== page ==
INFO · Search
· Chinese version · Subscribe


Rally called for an end to 'authoritarian rule' on China's national day

  • 2017-10-02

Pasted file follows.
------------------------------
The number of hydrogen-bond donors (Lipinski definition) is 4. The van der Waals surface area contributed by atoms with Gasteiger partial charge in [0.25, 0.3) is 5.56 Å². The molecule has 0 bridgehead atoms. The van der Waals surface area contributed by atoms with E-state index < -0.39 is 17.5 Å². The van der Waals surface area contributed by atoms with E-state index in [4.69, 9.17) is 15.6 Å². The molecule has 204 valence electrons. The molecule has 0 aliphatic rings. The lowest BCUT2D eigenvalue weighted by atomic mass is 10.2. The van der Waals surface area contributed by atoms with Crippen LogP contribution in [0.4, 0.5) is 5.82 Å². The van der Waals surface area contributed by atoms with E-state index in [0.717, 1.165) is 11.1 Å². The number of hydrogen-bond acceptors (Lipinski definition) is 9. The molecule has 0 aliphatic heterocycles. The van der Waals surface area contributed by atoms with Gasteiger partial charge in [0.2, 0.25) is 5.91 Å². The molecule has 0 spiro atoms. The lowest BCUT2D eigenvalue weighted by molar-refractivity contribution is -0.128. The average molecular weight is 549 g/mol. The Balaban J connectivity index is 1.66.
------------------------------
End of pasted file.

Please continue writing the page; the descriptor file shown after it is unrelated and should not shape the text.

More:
Organizers of ‘anti-authoritarian rally' said  40,000 people attended the march on China's 68th National Day. Raised by Demosisto, League of Social Democrats and other political parties, the demonstration kicked off at Victoria Park in Causeway Bay, marching to the Government Headquarters in Tamar. "Step down Yuen Kwok-keung!  Against authoritarian rule! " people called for Justice Secretary Rimsky Yuen Kwok-keung to resign during the march. "We are here because we see that the situation is getting worse and worse especially since the new administration took over and began persecution and prosecution," said Griffith Jones, member of Socialist Action. In August,  the Department of Justice successfully appealed to the sentencing of student activists Joshua Wong Chi-fung, Alex Chow Wing-hong and Nathan Law Kwun-chung who were charged for storming the ‘Civic Square' beside the Legco back in 2014. The trio was sentenced between six to eight months behind bars- which pan-democrats regard as a politically motivated sentence. Occupy leaders Benny Tai Yiu-ting, Chan Kin-man and Reverend Chu Yiu-ming all showed up in the demonstration. The three face charges of public nuisance in relation to the Umbrella movement, which brought the city's busiest districts to a halt for almost three months. Several protesters were holding yellow umbrellas, a symbol of the 79-day occupied movement in 2014. "We are here because Hong Kong is in a bad shape, we will continue until we take back our city," said a female protester surnamed Ho. Part of the Pro-independence protesters were waving Catalan flags, in reference to the current referendum on the Spanish region's possible independence. "We do not have (hold) Catalan flags because (of) support(ing) Catalonia's independence. We just want to show the government that other countries discuss independence as well," said one of the demonstrators. Spokesperson for the government responded to the event later, saying …